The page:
March 9th-10th (Sat-Sun) Impressive Weekend Storm System to Bring Threat of Severe Storms and Strong winds to Illinois
Numerical model guidance continues to remain fairly consistent on a potent storm system coming ashore the west coast tomorrow and ejecting out into the plains late tomorrow night and into Saturday. This would then lead to a strong area of low pressure system developing across the plains and moving into portions of the Midwest during the heart of the weekend. Given the good agreement on the low passing to our west and northwest, this would put Illinois on the warm side of the system and now that we are in March, this typically means increased chances of thunderstorms given there is a better chance of more ingredients coming together...
I dig into the details below...outlining the highest threat area for strong storms, the timing of them and then very windy conditions Saturday night into Sunday.
As you'll see below, this system will move eastward through southern California during the day tomorrow (image valid at noon tomorrow) and then continue off to the east and northeast over the next 24 hours into early Saturday afternoon when it will be off to our west across the plains.
Associated with this system will be a very strong mid-level jet stream, one that you instantly see and think increased thunderstorm chances if both moisture and instability are in place (which will be talked about below). The loop below runs from Friday evening through 3pm on Saturday, showing the progression of a very strong 80-100kt jet streak (strongest winds in red) moving from the plains into the Midwest.
Favorable moisture trajectories across the Gulf of Mexico and southern U.S. along with strengthening low pressure across the plains will help advect deeper moisture (higher dew points in dark green and gray colors) further northward into the southern Midwest during the morning and afternoon hours on Saturday.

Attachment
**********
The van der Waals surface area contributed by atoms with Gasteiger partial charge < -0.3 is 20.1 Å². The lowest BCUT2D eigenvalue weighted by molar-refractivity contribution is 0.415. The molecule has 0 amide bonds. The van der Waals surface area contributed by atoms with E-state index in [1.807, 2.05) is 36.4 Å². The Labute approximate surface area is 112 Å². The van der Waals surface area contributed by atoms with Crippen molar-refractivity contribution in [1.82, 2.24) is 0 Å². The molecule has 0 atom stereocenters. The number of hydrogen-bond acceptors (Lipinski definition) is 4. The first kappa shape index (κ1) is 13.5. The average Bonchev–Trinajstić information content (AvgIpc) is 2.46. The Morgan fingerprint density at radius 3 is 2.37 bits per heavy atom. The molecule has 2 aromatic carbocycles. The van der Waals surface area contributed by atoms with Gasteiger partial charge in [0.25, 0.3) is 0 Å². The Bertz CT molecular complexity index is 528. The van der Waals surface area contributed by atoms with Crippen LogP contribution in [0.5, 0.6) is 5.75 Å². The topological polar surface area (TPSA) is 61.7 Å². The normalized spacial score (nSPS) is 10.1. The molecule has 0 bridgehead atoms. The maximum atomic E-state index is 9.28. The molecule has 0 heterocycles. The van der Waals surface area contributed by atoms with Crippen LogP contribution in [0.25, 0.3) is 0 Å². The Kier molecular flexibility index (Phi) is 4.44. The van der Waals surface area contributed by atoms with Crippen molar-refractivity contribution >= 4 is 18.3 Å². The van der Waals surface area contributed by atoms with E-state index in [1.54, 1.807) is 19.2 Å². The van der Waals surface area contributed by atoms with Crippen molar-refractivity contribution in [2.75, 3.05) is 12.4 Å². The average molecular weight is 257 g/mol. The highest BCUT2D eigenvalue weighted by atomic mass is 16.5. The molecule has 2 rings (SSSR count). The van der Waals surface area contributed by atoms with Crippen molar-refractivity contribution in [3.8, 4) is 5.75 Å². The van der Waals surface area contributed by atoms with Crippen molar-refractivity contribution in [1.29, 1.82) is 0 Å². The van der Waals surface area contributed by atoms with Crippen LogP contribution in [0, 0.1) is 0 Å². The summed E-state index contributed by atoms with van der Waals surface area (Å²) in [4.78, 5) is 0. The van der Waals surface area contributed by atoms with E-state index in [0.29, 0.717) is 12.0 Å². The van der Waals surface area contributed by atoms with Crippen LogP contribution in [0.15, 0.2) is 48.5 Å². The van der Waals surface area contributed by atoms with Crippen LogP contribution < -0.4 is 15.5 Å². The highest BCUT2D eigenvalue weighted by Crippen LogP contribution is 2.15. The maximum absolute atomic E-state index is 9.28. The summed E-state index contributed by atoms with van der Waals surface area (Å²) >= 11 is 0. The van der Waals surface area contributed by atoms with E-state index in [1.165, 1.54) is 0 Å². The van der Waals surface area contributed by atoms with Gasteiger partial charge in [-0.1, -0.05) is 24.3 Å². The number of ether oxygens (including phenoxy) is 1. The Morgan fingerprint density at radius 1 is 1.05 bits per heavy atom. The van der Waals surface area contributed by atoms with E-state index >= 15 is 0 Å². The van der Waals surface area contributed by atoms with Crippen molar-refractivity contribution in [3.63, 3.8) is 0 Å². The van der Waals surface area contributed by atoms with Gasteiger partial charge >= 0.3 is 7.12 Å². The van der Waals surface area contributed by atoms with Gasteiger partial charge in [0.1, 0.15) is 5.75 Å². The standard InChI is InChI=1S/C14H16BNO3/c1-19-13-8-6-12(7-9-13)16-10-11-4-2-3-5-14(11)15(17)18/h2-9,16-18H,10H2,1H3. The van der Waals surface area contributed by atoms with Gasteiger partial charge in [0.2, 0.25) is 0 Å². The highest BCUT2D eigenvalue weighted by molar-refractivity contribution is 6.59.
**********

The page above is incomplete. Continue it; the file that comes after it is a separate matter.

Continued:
So above, we have plenty of shear and sufficient moisture along with strong forcing from the wave and front itself. Lastly when looking for strong to severe thunderstorm potential, we need to see the atmosphere be unstable and for that we can look at CAPE values (Convection Available Potential Energy). The values below are more than enough to support thunderstorms, some of which could be strong to severe.
Now looking at some high resolution model guidance, it currently looks like about the southern half of the state (central and southern Illinois) will stand the best chance for strong thunderstorms, some of which could be severe across downstate. Timing wise, it looks like current guidance would favor the afternoon and evening hours on Saturday.
Lastly, as the area of low pressure moves off to our north and northeast Saturday evening into Sunday, the pressure gradient will tighten on the backside of the system, leading to a period of potentially very strong wind gusts across portions of the state. The values below could be a bit overdone but there could easily be a period Saturday night where wind gusts are reaching 40-50mph.
Below are our TAM severe weather and high wind forecasts for this storm system.
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